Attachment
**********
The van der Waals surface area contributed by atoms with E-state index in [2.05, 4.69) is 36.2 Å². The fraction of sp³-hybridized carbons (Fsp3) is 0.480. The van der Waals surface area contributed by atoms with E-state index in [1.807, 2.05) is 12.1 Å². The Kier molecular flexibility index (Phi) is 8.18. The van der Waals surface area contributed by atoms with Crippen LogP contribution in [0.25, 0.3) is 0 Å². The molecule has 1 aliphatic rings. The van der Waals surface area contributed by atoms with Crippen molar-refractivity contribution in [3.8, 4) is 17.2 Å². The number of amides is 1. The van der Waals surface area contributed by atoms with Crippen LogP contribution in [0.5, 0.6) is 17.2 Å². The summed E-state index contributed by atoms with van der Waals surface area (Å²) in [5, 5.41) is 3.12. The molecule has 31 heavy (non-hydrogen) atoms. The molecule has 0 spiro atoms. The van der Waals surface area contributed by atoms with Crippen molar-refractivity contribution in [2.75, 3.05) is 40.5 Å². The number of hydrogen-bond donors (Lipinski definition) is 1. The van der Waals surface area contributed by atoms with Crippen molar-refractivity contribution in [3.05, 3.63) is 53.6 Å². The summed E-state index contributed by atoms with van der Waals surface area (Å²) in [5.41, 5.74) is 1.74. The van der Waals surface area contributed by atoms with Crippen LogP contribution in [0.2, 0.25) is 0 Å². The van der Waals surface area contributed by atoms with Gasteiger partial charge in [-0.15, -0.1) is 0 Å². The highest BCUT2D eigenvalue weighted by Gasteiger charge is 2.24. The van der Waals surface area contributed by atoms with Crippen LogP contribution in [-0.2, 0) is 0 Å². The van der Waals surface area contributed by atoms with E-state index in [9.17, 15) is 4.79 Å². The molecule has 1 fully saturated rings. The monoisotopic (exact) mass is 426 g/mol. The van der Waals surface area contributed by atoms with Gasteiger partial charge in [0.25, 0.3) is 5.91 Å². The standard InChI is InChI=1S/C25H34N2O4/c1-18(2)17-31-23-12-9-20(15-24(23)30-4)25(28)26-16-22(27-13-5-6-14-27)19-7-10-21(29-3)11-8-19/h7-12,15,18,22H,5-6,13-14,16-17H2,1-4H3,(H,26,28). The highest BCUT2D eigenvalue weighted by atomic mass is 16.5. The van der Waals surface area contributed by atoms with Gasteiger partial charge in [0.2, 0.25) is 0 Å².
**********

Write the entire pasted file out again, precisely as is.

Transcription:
The van der Waals surface area contributed by atoms with E-state index in [2.05, 4.69) is 36.2 Å². The fraction of sp³-hybridized carbons (Fsp3) is 0.480. The van der Waals surface area contributed by atoms with E-state index in [1.807, 2.05) is 12.1 Å². The Kier molecular flexibility index (Phi) is 8.18. The van der Waals surface area contributed by atoms with Crippen LogP contribution in [0.25, 0.3) is 0 Å². The molecule has 1 aliphatic rings. The van der Waals surface area contributed by atoms with Crippen molar-refractivity contribution in [3.8, 4) is 17.2 Å². The number of amides is 1. The van der Waals surface area contributed by atoms with Crippen LogP contribution in [0.5, 0.6) is 17.2 Å². The summed E-state index contributed by atoms with van der Waals surface area (Å²) in [5, 5.41) is 3.12. The molecule has 31 heavy (non-hydrogen) atoms. The molecule has 0 spiro atoms. The van der Waals surface area contributed by atoms with Crippen molar-refractivity contribution in [2.75, 3.05) is 40.5 Å². The number of hydrogen-bond donors (Lipinski definition) is 1. The van der Waals surface area contributed by atoms with Crippen molar-refractivity contribution in [3.05, 3.63) is 53.6 Å². The summed E-state index contributed by atoms with van der Waals surface area (Å²) in [5.41, 5.74) is 1.74. The van der Waals surface area contributed by atoms with Crippen LogP contribution in [0.2, 0.25) is 0 Å². The van der Waals surface area contributed by atoms with Gasteiger partial charge in [-0.15, -0.1) is 0 Å². The highest BCUT2D eigenvalue weighted by Gasteiger charge is 2.24. The van der Waals surface area contributed by atoms with Crippen LogP contribution in [-0.2, 0) is 0 Å². The van der Waals surface area contributed by atoms with E-state index in [9.17, 15) is 4.79 Å². The molecule has 1 fully saturated rings. The monoisotopic (exact) mass is 426 g/mol. The van der Waals surface area contributed by atoms with Gasteiger partial charge in [0.25, 0.3) is 5.91 Å². The standard InChI is InChI=1S/C25H34N2O4/c1-18(2)17-31-23-12-9-20(15-24(23)30-4)25(28)26-16-22(27-13-5-6-14-27)19-7-10-21(29-3)11-8-19/h7-12,15,18,22H,5-6,13-14,16-17H2,1-4H3,(H,26,28). The highest BCUT2D eigenvalue weighted by atomic mass is 16.5. The van der Waals surface area contributed by atoms with Gasteiger partial charge in [0.2, 0.25) is 0 Å².